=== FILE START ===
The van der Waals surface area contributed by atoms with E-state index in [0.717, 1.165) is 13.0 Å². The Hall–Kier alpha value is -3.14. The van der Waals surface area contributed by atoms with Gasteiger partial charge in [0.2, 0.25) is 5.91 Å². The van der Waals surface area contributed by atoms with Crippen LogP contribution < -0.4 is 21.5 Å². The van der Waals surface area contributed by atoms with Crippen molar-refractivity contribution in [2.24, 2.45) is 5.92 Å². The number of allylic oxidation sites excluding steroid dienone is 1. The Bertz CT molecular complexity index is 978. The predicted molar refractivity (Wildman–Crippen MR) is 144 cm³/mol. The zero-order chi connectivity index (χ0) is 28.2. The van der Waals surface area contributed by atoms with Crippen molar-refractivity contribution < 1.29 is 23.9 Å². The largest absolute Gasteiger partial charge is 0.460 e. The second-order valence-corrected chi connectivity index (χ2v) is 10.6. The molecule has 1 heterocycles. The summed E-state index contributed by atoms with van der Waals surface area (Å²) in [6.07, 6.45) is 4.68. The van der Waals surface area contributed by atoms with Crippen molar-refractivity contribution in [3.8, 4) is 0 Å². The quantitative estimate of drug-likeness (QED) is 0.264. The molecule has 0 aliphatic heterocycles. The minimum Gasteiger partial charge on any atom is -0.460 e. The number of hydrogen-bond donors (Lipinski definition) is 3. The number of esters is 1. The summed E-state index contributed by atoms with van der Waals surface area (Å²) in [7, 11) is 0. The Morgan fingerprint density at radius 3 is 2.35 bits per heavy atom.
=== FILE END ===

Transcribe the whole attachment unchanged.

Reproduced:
The van der Waals surface area contributed by atoms with E-state index in [0.717, 1.165) is 13.0 Å². The Hall–Kier alpha value is -3.14. The van der Waals surface area contributed by atoms with Gasteiger partial charge in [0.2, 0.25) is 5.91 Å². The van der Waals surface area contributed by atoms with Crippen LogP contribution < -0.4 is 21.5 Å². The van der Waals surface area contributed by atoms with Crippen molar-refractivity contribution in [2.24, 2.45) is 5.92 Å². The number of allylic oxidation sites excluding steroid dienone is 1. The Bertz CT molecular complexity index is 978. The predicted molar refractivity (Wildman–Crippen MR) is 144 cm³/mol. The zero-order chi connectivity index (χ0) is 28.2. The van der Waals surface area contributed by atoms with Crippen molar-refractivity contribution < 1.29 is 23.9 Å². The largest absolute Gasteiger partial charge is 0.460 e. The second-order valence-corrected chi connectivity index (χ2v) is 10.6. The molecule has 1 heterocycles. The summed E-state index contributed by atoms with van der Waals surface area (Å²) in [6.07, 6.45) is 4.68. The van der Waals surface area contributed by atoms with Crippen molar-refractivity contribution in [3.8, 4) is 0 Å². The quantitative estimate of drug-likeness (QED) is 0.264. The molecule has 0 aliphatic heterocycles. The minimum Gasteiger partial charge on any atom is -0.460 e. The number of hydrogen-bond donors (Lipinski definition) is 3. The number of esters is 1. The summed E-state index contributed by atoms with van der Waals surface area (Å²) in [7, 11) is 0. The Morgan fingerprint density at radius 3 is 2.35 bits per heavy atom.